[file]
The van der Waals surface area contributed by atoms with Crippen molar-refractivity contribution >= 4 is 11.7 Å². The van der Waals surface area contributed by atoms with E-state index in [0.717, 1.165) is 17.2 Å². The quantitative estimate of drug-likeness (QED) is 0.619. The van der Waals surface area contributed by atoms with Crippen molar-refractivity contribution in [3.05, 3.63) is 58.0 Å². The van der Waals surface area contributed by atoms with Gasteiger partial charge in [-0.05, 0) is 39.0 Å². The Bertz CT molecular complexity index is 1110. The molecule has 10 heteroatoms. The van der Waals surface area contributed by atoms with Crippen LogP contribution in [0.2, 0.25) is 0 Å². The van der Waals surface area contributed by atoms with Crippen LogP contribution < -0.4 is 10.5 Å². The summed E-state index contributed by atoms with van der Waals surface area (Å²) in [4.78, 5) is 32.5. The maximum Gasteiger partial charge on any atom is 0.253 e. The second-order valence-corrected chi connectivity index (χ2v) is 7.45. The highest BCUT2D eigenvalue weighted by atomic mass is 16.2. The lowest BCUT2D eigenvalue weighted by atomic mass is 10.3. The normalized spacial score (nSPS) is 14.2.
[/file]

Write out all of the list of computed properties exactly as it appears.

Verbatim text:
The van der Waals surface area contributed by atoms with Crippen molar-refractivity contribution >= 4 is 11.7 Å². The van der Waals surface area contributed by atoms with E-state index in [0.717, 1.165) is 17.2 Å². The quantitative estimate of drug-likeness (QED) is 0.619. The van der Waals surface area contributed by atoms with Crippen molar-refractivity contribution in [3.05, 3.63) is 58.0 Å². The van der Waals surface area contributed by atoms with Gasteiger partial charge in [-0.05, 0) is 39.0 Å². The Bertz CT molecular complexity index is 1110. The molecule has 10 heteroatoms. The van der Waals surface area contributed by atoms with Crippen LogP contribution in [0.2, 0.25) is 0 Å². The van der Waals surface area contributed by atoms with Crippen LogP contribution < -0.4 is 10.5 Å². The summed E-state index contributed by atoms with van der Waals surface area (Å²) in [4.78, 5) is 32.5. The maximum Gasteiger partial charge on any atom is 0.253 e. The second-order valence-corrected chi connectivity index (χ2v) is 7.45. The highest BCUT2D eigenvalue weighted by atomic mass is 16.2. The lowest BCUT2D eigenvalue weighted by atomic mass is 10.3. The normalized spacial score (nSPS) is 14.2.